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Wake up and smell the news!

"Dr. Fact is knocking at the door. Somebody, please, let the man in!"

A BBC Radio 4 spoof news and current affairs programme circa 1991 that was to become the basis for The Day Today. Fronted by Christopher Morris with sports reporter Alan Partridge, Green Desk persona Rosie May and a wealth of other reporter-presenters including the tragically incompetent economics correspondent Peter O'Hanraha'hanrahan, On The Hour presented a mix of hard-hitting issues of the day, news and more news in an uncompromisingly unflabby manner. This is On The Hour. Arise, Sir News!

"Tonight's sizey stories: Nineteen in fog-bound bakery collision, 'Dinosaurs died out on a Tuesday', claim experts and where now for a hundred and seven of Ridley's children?"

"The wave of inner-city disturbances continued unabaited last night. Gangs of youths left a trail of destruction by breaking into the inner-cities and driving them around at great speeds. Police chased the Moss Side district of Manchester for two hours down the M6 but lost it in the fog and in the Midlands, riot squads had to confiscate Droitwich from a gang of thugs who were trying to drive it over a cliff and Kidderminster has found abandoned in a hedge. Home Secretary Kenneth Baker said, 'The day of the Yahoo is upon us.'"

While Chris and his team of rogues presented the news at home in the UK, CBN's Barbara Wintergreen kept the nation up to date on the state of the States, including convicted mass-murder Chapman Baxter's plans for Jury TV, a Nebraska governor's mission to ban women from his state and a Californian centre for pre-birth cosmetic surgery.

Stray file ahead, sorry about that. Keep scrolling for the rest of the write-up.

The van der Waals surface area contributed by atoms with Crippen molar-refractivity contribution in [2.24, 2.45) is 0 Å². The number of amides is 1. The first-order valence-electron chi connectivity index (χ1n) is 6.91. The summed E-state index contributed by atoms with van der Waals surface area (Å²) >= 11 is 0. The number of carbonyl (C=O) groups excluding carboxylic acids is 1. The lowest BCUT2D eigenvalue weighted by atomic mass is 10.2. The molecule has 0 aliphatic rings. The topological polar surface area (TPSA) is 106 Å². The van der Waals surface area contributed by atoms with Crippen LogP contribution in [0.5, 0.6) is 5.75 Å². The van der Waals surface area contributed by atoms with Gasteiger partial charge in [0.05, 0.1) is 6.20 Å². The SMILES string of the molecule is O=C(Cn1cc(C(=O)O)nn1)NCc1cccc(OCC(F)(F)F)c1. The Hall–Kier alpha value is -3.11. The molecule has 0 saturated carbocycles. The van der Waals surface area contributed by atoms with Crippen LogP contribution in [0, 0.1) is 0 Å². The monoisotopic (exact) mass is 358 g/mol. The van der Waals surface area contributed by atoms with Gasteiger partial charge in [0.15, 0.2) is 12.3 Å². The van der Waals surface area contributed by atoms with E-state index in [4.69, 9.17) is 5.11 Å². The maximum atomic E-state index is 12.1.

"Mathematicians have announced the existence of a new whole number which lies between twenty-seven and twenty-eight. 'We don't know why it's there, or what it does,' said Cambridge mathematician, Dr. Hilliard-Halliard, 'But we do know that it doesn't behave properly when put into equations and is divisable by six, though only once.'"

Written and performed by Chris Morris, Armando Iannucci, Steve Coogan, Patrick Marber, Rebecca Front, Doon MacKichan and David Schneider, the programme is pretty much the same as what The Day Today offered, except without pictures as well as pushing back the boundaries of what can be achieved with radio comedy. One or two of the items in the radio version were translated to television, offering occasional, bright patches of familiarity, together with more radio-oriented features such as live simulcasts with Radio 1's Wayne Carr In The Afternoon (Chris' beautifully spot-on impression of the then-Radio 1 deejay Steve Wright) and sprinkled thoughts for the day from Monsignor Trebe Lopez, written by Lee and Herring although they've said in interviews that the credit was taken entirely by Patrick Marber.

To aid the nation in their quest for a pure hit of news heroin, the BBC have released a special audio cassette pack on their BBC Radio Collection label, containing four episodes amounting to two hours of pure, uncut newsmeat. And if it helps, the programme won the 1992 Writer's Guild of Great Britain Award for comedy stroke light entertainment. So that's good.

"And there's just time for a rapid glance at tomorrow's papers. There's a large timepiece on the front of The Telegraph, the headline there "It's Six o'Clock, Say Greenwich Time Laboratories", The Times are giving away a 'Teach Yourself To Read' book tomorrow, The Independent lead with "Spherical Torpedo Depresses Navy", there's a picture there of a large splash, "Come Shake My Hand, You Bitches From Hell" is the headline in The Warcry, while The Daily Mail go with "Blue Giraffe Storms Out Of Peace Talks". That's it, I'm Christopher Morris, my species; Homosapi-news!"

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